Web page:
Get Happy 

Get Happy

For my birthday, I got a compilation double CD of Harold Arlen songs, performed by jazz musicians.

List of tracks here; review here.

I've been listening to Jazz FM in Toronto as I drive the "new" car we recently assumed the lease on--a very nice 2004 Toyota Matrix. One evening I heard Jack Sheldon, singing and playing trumpet, with Ross Tompkins accompanying on piano, "Over the Rainbow." The announcer either said something about a new Harold Arlen compilation--or I figured out that this was the most likely recent production that the station had played from.

It turns out to be a product of Concord Jazz, drawing on catalogues from various companies going back decades. They generally don't give the date of any of the tracks, but they give the information about who is playing. I guess they wanted to reinforce the idea that this is a new, exciting product, not "old" stuff.

I doubt that it's selling well; I couldn't find it at the biggest music stores I know in Toronto (although I didn't look in the Jazz section--I looked under Harold Arlen), so I ordered it over the Internet. I found out more about Jack Sheldon while I searched; many of his albums have probably not sold well.

Lovely stuff, and the Sheldon-Tompkins is especially nice. The business side makes me think again that all the long-hair music is dying with the public--classical and jazz. For classical, the Three Tenors have made a ton of money, then Andrea Bocelli, and maybe a young Charlotte Church. Who else? For jazz, Diana Krall and Norah Jones are always mentioned--the latter hardly a jazz performer. Miles Davis "Kind of Blue" remains a big seller, and John Coltrane, "A Love Supreme."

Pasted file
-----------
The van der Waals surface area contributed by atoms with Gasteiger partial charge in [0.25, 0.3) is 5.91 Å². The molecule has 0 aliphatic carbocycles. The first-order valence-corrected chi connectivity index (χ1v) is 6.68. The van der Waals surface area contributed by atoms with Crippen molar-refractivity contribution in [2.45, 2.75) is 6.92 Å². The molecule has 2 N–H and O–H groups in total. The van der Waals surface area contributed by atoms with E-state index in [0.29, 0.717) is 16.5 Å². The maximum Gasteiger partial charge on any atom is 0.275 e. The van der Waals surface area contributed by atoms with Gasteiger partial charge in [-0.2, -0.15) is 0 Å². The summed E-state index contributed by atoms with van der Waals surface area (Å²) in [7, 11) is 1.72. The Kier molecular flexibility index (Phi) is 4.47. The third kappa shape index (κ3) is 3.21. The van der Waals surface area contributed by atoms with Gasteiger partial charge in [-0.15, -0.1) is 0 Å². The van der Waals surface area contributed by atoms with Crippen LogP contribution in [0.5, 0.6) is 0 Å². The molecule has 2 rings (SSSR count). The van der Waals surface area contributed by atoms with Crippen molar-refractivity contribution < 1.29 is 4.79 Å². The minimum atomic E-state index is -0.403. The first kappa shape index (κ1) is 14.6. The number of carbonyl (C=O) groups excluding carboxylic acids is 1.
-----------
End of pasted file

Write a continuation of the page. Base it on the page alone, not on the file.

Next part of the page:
More and more people, it seems, want Sarah McLaughlin on the one hand, and 50 Cent on the other.

I remember Jack Sheldon as Merv Griffin's "sidekick," goofing around, part of the opening monologue, as well as playing trumpet and probably singing. In surfing around I've discovered that he sort of played himself on a sitcom that lasted one season: The Girl with Something Extra.

Ross Tompkins played piano in the Tonight Show orchestra led by Doc Severinsen when Johnny Carson was host.

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